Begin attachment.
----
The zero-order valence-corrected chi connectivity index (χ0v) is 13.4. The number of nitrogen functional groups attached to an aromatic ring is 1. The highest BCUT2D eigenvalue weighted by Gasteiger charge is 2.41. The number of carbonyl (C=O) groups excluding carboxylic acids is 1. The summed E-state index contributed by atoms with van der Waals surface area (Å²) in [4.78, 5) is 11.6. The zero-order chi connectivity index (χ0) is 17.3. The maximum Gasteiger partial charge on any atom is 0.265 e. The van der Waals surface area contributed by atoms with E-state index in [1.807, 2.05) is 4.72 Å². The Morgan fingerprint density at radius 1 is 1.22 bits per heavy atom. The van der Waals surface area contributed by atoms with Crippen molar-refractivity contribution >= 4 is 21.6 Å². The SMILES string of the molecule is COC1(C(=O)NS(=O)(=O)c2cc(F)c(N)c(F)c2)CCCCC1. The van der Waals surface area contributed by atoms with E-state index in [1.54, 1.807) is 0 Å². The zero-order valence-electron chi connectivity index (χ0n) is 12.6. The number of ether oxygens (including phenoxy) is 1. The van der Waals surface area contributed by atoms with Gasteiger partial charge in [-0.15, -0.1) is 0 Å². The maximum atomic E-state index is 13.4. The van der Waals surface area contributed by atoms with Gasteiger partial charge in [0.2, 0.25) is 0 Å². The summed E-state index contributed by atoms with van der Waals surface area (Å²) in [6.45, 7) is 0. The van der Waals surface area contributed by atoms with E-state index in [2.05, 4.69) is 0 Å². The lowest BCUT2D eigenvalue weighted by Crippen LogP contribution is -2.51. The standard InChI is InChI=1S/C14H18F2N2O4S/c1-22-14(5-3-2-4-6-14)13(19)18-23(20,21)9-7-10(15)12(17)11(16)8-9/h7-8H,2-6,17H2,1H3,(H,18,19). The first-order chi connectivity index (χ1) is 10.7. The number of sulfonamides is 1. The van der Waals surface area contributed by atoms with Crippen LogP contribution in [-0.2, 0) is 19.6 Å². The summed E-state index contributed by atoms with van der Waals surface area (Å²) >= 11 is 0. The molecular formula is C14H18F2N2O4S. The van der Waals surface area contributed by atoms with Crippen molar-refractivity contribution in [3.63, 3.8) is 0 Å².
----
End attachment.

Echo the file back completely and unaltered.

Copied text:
The zero-order valence-corrected chi connectivity index (χ0v) is 13.4. The number of nitrogen functional groups attached to an aromatic ring is 1. The highest BCUT2D eigenvalue weighted by Gasteiger charge is 2.41. The number of carbonyl (C=O) groups excluding carboxylic acids is 1. The summed E-state index contributed by atoms with van der Waals surface area (Å²) in [4.78, 5) is 11.6. The zero-order chi connectivity index (χ0) is 17.3. The maximum Gasteiger partial charge on any atom is 0.265 e. The van der Waals surface area contributed by atoms with E-state index in [1.807, 2.05) is 4.72 Å². The Morgan fingerprint density at radius 1 is 1.22 bits per heavy atom. The van der Waals surface area contributed by atoms with Crippen molar-refractivity contribution >= 4 is 21.6 Å². The SMILES string of the molecule is COC1(C(=O)NS(=O)(=O)c2cc(F)c(N)c(F)c2)CCCCC1. The van der Waals surface area contributed by atoms with E-state index in [1.54, 1.807) is 0 Å². The zero-order valence-electron chi connectivity index (χ0n) is 12.6. The number of ether oxygens (including phenoxy) is 1. The van der Waals surface area contributed by atoms with Gasteiger partial charge in [-0.15, -0.1) is 0 Å². The maximum atomic E-state index is 13.4. The van der Waals surface area contributed by atoms with Gasteiger partial charge in [0.2, 0.25) is 0 Å². The summed E-state index contributed by atoms with van der Waals surface area (Å²) in [6.45, 7) is 0. The van der Waals surface area contributed by atoms with E-state index in [2.05, 4.69) is 0 Å². The lowest BCUT2D eigenvalue weighted by Crippen LogP contribution is -2.51. The standard InChI is InChI=1S/C14H18F2N2O4S/c1-22-14(5-3-2-4-6-14)13(19)18-23(20,21)9-7-10(15)12(17)11(16)8-9/h7-8H,2-6,17H2,1H3,(H,18,19). The first-order chi connectivity index (χ1) is 10.7. The number of sulfonamides is 1. The van der Waals surface area contributed by atoms with Crippen LogP contribution in [-0.2, 0) is 19.6 Å². The summed E-state index contributed by atoms with van der Waals surface area (Å²) >= 11 is 0. The molecular formula is C14H18F2N2O4S. The van der Waals surface area contributed by atoms with Crippen molar-refractivity contribution in [3.63, 3.8) is 0 Å².